Abi Tapia
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Abi Tapia


Band Americana Folk


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"Carefree highway: Abi Tapia goes to look for America"

By Josh Rogers

The police report reads something like this: Stolen - various clothing, backpack, portable CD player, 20 CDs (Lyle Lovett, Shelby Lynne, Allison Moorer, the Dixie Chicks), camera, French pottery, soft guitar case, 50 copies of the new Abi Tapia album, and one notebook (with two years of songs in it). The victim - A singer-songwriter on a six-week, self-booked tour.

"Gone," says Tapia sadly. The biggest loss, of course, the irreplaceable notebook chock-a-block full of lyrics. "I'm hoping it will be good in the end," she says. "Maybe always staring at those verses I didn't like was stopping me from writing new ones."

The songs that remain intact, the ones on her debut album proper, This Life Will be Mine, reveal a voice that knows all too well the value of change, of leaving the known behind in search of the open road or the blank page. In "I'm not Listening," Tapia explores the unhealthy impulse to bolt for the door when things get too close: "Oh, but your hands on my back/Oh, your lips on my neck/Your fingers in my curls," she moans, betraying her desire to stay before she steels her will and walks out the door. "Words in my ear/Telling every part of me that I should stay here/And I'm not listening."

"Precious Things" finds the singer cursed with wanderlust again. Contemplative djembe patterings buoy a somewhat melancholy song and give a slightly upbeat cast to lyrics resigned to goodbyes: "The sky is clearing up now/And the roads are, too/West wind blowin' at my back/This morning instead of your face I saw the dawn/I have nothing to fear/There is nothing to make me stay/I'll pack my precious things/And send 'em on home to you someday."

The songs on the disc are solid nuggets of songcraft - distinct, evocative, and at times sensual. On occasion they feel a bit bare (as opposed to nude). Recorded with Jeff Ciampa and a handful of session guys in Columbus, Ohio, the band more often than not lays back, letting Tapia's voice drive the mood. Occasionally, though, the band's too quiet and unmemorable.

Briefly ditching the boys for the intensely up-close "Bottom of Texas," Tapia uses only her voice and an absently strummed guitar to bring you inside her world. Suddenly, as if a nervous actor has been pushed into the spotlight from offstage, a reedy clarinet stumbles into the scene. From there, the singer and the clarinet weave around each other in a lonely embrace. Although Tapia writes in several distinct voices, instrumentation like this (and the Wurlitzer on the spitfire "Motion Sickness") allows them to breathe and come alive (and break out of the trad singer-songwriter girl ghetto - she thanks Sark, joy, and contra dancing in her liner notes).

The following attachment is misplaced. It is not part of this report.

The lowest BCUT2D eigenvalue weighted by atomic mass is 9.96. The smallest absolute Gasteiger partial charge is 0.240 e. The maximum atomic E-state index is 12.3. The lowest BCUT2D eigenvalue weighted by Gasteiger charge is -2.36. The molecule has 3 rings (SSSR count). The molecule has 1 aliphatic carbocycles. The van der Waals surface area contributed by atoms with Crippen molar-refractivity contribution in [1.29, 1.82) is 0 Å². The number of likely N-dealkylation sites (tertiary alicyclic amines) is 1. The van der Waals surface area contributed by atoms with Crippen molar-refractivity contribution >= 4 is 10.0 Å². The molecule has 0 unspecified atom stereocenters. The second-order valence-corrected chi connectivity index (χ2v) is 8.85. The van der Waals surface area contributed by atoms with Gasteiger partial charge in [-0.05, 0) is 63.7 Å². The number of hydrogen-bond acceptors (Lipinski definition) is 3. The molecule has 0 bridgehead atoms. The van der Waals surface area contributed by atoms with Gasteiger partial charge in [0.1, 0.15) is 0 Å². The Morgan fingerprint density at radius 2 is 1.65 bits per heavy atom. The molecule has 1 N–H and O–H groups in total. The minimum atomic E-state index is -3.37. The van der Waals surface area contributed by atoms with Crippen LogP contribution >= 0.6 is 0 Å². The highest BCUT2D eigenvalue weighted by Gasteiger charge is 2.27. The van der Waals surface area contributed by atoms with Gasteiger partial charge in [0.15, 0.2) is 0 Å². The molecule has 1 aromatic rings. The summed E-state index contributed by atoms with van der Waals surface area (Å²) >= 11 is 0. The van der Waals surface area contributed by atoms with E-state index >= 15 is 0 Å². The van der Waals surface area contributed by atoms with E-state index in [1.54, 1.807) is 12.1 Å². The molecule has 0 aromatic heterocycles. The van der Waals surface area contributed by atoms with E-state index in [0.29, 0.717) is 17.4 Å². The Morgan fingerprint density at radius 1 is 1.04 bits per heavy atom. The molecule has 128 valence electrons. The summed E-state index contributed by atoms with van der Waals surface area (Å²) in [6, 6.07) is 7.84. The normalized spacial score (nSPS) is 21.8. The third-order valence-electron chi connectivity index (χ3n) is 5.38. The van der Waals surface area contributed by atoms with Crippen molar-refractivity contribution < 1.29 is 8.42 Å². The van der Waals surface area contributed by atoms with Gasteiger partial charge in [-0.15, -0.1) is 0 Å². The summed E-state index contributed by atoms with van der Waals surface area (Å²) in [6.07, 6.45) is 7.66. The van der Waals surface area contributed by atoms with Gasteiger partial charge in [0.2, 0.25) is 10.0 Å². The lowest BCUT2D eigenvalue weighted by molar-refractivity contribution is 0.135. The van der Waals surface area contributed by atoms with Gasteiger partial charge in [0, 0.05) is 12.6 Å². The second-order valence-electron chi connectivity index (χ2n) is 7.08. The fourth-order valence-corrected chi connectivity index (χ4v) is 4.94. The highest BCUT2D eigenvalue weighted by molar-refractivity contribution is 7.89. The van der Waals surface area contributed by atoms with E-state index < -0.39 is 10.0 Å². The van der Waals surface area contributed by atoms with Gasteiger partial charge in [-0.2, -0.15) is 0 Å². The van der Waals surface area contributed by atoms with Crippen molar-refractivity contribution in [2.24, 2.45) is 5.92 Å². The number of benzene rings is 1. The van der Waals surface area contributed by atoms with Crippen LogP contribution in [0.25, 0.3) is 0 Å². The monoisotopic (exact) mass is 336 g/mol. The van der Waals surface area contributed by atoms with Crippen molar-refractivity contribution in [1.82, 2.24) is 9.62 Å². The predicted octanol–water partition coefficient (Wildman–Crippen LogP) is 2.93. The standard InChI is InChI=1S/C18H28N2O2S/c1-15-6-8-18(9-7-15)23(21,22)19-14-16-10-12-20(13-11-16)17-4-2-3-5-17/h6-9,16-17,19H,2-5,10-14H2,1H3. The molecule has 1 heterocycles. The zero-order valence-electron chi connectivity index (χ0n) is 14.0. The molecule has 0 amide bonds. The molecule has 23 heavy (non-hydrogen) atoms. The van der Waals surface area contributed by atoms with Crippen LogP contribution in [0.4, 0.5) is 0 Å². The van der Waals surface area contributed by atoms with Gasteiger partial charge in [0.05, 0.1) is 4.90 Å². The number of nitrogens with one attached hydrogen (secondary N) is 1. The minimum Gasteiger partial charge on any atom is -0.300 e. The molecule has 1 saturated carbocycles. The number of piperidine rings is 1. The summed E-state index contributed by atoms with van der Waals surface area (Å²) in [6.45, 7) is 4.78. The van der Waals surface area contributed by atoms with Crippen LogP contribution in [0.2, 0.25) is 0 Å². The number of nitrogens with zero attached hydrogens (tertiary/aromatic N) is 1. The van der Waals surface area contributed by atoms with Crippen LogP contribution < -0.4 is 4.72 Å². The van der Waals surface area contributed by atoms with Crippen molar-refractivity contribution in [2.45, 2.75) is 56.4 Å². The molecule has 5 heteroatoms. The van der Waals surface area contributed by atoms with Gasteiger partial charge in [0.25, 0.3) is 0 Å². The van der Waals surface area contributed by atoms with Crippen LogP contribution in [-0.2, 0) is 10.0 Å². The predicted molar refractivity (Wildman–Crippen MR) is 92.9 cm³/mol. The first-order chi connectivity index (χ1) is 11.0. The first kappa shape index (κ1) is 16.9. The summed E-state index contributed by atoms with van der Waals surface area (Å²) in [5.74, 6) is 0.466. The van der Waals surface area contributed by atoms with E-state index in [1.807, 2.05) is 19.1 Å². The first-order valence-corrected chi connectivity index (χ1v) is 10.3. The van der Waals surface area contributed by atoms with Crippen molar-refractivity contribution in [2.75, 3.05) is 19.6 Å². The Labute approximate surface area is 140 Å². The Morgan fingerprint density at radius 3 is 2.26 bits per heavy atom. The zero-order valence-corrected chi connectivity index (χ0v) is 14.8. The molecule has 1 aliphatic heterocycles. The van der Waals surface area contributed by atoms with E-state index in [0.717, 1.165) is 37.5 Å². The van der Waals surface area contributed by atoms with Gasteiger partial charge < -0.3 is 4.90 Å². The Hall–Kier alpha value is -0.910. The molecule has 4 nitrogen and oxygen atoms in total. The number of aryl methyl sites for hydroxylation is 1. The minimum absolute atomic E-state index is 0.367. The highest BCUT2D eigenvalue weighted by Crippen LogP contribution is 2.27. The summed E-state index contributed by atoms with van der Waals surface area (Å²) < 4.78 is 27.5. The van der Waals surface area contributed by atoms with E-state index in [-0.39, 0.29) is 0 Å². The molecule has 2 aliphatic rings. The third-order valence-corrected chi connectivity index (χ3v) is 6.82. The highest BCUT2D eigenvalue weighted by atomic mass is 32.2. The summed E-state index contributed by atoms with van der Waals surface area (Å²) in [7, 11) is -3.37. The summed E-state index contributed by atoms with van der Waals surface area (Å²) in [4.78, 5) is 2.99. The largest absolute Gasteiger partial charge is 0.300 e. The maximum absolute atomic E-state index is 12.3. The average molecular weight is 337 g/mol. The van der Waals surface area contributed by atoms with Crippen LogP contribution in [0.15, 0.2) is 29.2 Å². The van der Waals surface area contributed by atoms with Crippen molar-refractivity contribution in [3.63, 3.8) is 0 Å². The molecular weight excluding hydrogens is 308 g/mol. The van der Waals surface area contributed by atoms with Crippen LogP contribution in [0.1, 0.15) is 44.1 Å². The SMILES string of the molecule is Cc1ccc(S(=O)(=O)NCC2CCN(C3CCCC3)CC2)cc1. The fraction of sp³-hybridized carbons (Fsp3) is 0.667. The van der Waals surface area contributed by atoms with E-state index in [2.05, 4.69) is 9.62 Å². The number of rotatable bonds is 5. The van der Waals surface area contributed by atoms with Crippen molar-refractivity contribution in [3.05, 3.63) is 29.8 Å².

The clarinetist? Tapia's mom - a classically trained musician (Abi had to cajole her into loosening up and improvising). Her mom even played a show with her when Abi rolled into Ohio Wesleyan, near Mom's current home of Delaware, Ohio (outside Columbus), on tour. "I'm trying to convince her to go on the road with me," says Tapia excitedly. "Because I never have any sort of embellishment."

She knows this sort of collaboration is good for her own songwriting process. One of the biggest things she got out of her latest cross-country jaunt was a network of like-minded musicians. Connecting to these other labels, booking agents, and singers was the whole point of attending the Nashville New Music Conference on the last leg of her trip. It's a bummer then, that that was precisely when someone smashed her car window and stole her press kits. She was literally handing out photocopies of the one business card in her back pocket, she laughs. But she met a lot of good people.

"Did I tell you about the exercise room in Nashville?" she smiles. "At the conference there wasn't much chance to do any song-swapping. So late at night we'd get together and play for each other. One night we were playing in the Ramada Inn lounge but the muzak was too loud.

"We knew that there was an exercise room that didn't have the muzak, so we convinced a security guard to let us in. But it was really cramped with equipment. So here we were in this tiny mirrored room, folky singer-songwriters sitting around on stationary bikes and stairmasters, playing songs for each other," she says.

The sleepover camaraderie continues, "We smuggled in a case of beer in a guitar case - totally mafia style - but then we spilled some, and we're like 'Oh no, what do we do!?' There were these towels, so we soaked it up with that, but then we were like [panicking] 'What do we do with the beer towels?!?' "

This is precisely the community that Tapia has been running around the country trying to find. Turns out, they're all doing the same thing. Traveling doesn't have to be about running away - in this case, it's bringing her closer to her peers. She says her time away is allowing her to look at Portland with "fresh eyes." Then again, she just wrote a song that starts off "I never want to be where I am."

- Portland Phoenix

"Beauty Review"

Abi Tapia’s THE BEAUTY IN THE RUIN is a fine collection of sad songs sewn into a warm patchwork quilt with “a common thread of hope, redemption, and joy.” The people she writes and sings about have “spent a long, long time on the edge of a think red line” between right and wrong, pride and shame.